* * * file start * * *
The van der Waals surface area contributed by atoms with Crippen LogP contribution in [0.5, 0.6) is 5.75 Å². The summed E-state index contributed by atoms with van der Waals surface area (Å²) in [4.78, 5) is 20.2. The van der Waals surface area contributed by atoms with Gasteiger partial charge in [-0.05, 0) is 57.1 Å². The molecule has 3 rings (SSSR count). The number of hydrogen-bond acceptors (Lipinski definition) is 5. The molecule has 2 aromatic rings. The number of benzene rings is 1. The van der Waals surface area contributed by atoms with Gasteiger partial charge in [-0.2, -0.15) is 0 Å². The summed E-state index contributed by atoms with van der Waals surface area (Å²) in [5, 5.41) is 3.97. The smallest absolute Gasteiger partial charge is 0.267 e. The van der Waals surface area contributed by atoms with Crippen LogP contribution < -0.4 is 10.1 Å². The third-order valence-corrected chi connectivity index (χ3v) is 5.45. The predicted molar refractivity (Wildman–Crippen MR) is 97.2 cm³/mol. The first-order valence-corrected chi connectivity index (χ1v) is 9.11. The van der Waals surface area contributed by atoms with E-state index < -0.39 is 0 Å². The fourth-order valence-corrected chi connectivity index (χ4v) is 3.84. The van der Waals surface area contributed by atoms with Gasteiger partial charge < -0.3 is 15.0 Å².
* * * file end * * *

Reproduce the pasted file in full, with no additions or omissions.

The van der Waals surface area contributed by atoms with Crippen LogP contribution in [0.5, 0.6) is 5.75 Å². The summed E-state index contributed by atoms with van der Waals surface area (Å²) in [4.78, 5) is 20.2. The van der Waals surface area contributed by atoms with Gasteiger partial charge in [-0.05, 0) is 57.1 Å². The molecule has 3 rings (SSSR count). The number of hydrogen-bond acceptors (Lipinski definition) is 5. The molecule has 2 aromatic rings. The number of benzene rings is 1. The van der Waals surface area contributed by atoms with Gasteiger partial charge in [-0.2, -0.15) is 0 Å². The summed E-state index contributed by atoms with van der Waals surface area (Å²) in [5, 5.41) is 3.97. The smallest absolute Gasteiger partial charge is 0.267 e. The van der Waals surface area contributed by atoms with Crippen LogP contribution < -0.4 is 10.1 Å². The third-order valence-corrected chi connectivity index (χ3v) is 5.45. The predicted molar refractivity (Wildman–Crippen MR) is 97.2 cm³/mol. The first-order valence-corrected chi connectivity index (χ1v) is 9.11. The van der Waals surface area contributed by atoms with E-state index < -0.39 is 0 Å². The fourth-order valence-corrected chi connectivity index (χ4v) is 3.84. The van der Waals surface area contributed by atoms with Gasteiger partial charge < -0.3 is 15.0 Å².